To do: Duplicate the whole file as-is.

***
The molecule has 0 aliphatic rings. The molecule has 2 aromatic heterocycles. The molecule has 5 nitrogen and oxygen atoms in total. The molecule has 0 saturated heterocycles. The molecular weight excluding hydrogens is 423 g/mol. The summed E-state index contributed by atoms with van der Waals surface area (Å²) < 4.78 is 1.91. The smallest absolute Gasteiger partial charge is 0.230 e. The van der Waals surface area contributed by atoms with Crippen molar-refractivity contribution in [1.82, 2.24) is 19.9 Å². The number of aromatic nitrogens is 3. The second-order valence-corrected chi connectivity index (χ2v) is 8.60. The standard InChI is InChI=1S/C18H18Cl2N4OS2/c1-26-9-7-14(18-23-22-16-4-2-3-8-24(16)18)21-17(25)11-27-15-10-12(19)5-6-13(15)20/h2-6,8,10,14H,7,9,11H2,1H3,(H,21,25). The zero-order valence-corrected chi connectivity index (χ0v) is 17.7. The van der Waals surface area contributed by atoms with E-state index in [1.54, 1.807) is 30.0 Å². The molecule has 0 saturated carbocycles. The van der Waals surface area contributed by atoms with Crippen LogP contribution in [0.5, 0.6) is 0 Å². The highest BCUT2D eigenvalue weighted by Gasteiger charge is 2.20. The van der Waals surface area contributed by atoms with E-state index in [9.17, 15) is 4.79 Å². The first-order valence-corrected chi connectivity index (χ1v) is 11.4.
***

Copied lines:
The molecule has 0 aliphatic rings. The molecule has 2 aromatic heterocycles. The molecule has 5 nitrogen and oxygen atoms in total. The molecule has 0 saturated heterocycles. The molecular weight excluding hydrogens is 423 g/mol. The summed E-state index contributed by atoms with van der Waals surface area (Å²) < 4.78 is 1.91. The smallest absolute Gasteiger partial charge is 0.230 e. The van der Waals surface area contributed by atoms with Crippen molar-refractivity contribution in [1.82, 2.24) is 19.9 Å². The number of aromatic nitrogens is 3. The second-order valence-corrected chi connectivity index (χ2v) is 8.60. The standard InChI is InChI=1S/C18H18Cl2N4OS2/c1-26-9-7-14(18-23-22-16-4-2-3-8-24(16)18)21-17(25)11-27-15-10-12(19)5-6-13(15)20/h2-6,8,10,14H,7,9,11H2,1H3,(H,21,25). The zero-order valence-corrected chi connectivity index (χ0v) is 17.7. The van der Waals surface area contributed by atoms with E-state index in [1.54, 1.807) is 30.0 Å². The molecule has 0 saturated carbocycles. The van der Waals surface area contributed by atoms with Crippen LogP contribution in [0.5, 0.6) is 0 Å². The highest BCUT2D eigenvalue weighted by Gasteiger charge is 2.20. The van der Waals surface area contributed by atoms with E-state index in [9.17, 15) is 4.79 Å². The first-order valence-corrected chi connectivity index (χ1v) is 11.4.